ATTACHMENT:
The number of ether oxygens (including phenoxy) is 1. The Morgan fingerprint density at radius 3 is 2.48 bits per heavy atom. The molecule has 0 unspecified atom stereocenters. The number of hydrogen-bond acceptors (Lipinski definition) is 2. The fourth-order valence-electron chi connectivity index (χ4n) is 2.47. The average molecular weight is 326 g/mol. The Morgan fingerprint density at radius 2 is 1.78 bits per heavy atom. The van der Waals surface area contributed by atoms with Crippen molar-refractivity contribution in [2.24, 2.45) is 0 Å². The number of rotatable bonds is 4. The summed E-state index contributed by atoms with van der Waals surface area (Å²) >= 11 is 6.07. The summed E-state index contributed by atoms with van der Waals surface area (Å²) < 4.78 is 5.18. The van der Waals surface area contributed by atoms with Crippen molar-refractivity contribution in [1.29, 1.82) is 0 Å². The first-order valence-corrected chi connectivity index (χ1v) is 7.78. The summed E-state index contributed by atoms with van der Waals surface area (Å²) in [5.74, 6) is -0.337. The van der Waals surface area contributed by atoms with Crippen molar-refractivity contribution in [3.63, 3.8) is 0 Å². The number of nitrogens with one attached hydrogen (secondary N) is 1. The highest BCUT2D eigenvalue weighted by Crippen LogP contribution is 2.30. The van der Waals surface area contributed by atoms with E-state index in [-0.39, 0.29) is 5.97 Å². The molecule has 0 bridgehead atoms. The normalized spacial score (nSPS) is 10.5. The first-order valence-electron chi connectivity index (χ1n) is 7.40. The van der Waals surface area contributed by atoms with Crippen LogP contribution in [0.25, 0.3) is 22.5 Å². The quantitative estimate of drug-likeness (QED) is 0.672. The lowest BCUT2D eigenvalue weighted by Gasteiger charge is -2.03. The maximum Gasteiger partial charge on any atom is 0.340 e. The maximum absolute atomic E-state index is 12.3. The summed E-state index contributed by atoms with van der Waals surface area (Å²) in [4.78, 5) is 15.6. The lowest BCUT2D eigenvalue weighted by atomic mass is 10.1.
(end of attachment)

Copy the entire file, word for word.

The number of ether oxygens (including phenoxy) is 1. The Morgan fingerprint density at radius 3 is 2.48 bits per heavy atom. The molecule has 0 unspecified atom stereocenters. The number of hydrogen-bond acceptors (Lipinski definition) is 2. The fourth-order valence-electron chi connectivity index (χ4n) is 2.47. The average molecular weight is 326 g/mol. The Morgan fingerprint density at radius 2 is 1.78 bits per heavy atom. The van der Waals surface area contributed by atoms with Crippen molar-refractivity contribution in [2.24, 2.45) is 0 Å². The number of rotatable bonds is 4. The summed E-state index contributed by atoms with van der Waals surface area (Å²) >= 11 is 6.07. The summed E-state index contributed by atoms with van der Waals surface area (Å²) < 4.78 is 5.18. The van der Waals surface area contributed by atoms with Crippen molar-refractivity contribution in [1.29, 1.82) is 0 Å². The first-order valence-corrected chi connectivity index (χ1v) is 7.78. The summed E-state index contributed by atoms with van der Waals surface area (Å²) in [5.74, 6) is -0.337. The van der Waals surface area contributed by atoms with Crippen molar-refractivity contribution in [3.63, 3.8) is 0 Å². The number of nitrogens with one attached hydrogen (secondary N) is 1. The highest BCUT2D eigenvalue weighted by Crippen LogP contribution is 2.30. The van der Waals surface area contributed by atoms with E-state index in [-0.39, 0.29) is 5.97 Å². The molecule has 0 bridgehead atoms. The normalized spacial score (nSPS) is 10.5. The first-order valence-electron chi connectivity index (χ1n) is 7.40. The van der Waals surface area contributed by atoms with Crippen LogP contribution in [0.25, 0.3) is 22.5 Å². The quantitative estimate of drug-likeness (QED) is 0.672. The lowest BCUT2D eigenvalue weighted by Gasteiger charge is -2.03. The maximum Gasteiger partial charge on any atom is 0.340 e. The maximum absolute atomic E-state index is 12.3. The summed E-state index contributed by atoms with van der Waals surface area (Å²) in [4.78, 5) is 15.6. The lowest BCUT2D eigenvalue weighted by atomic mass is 10.1.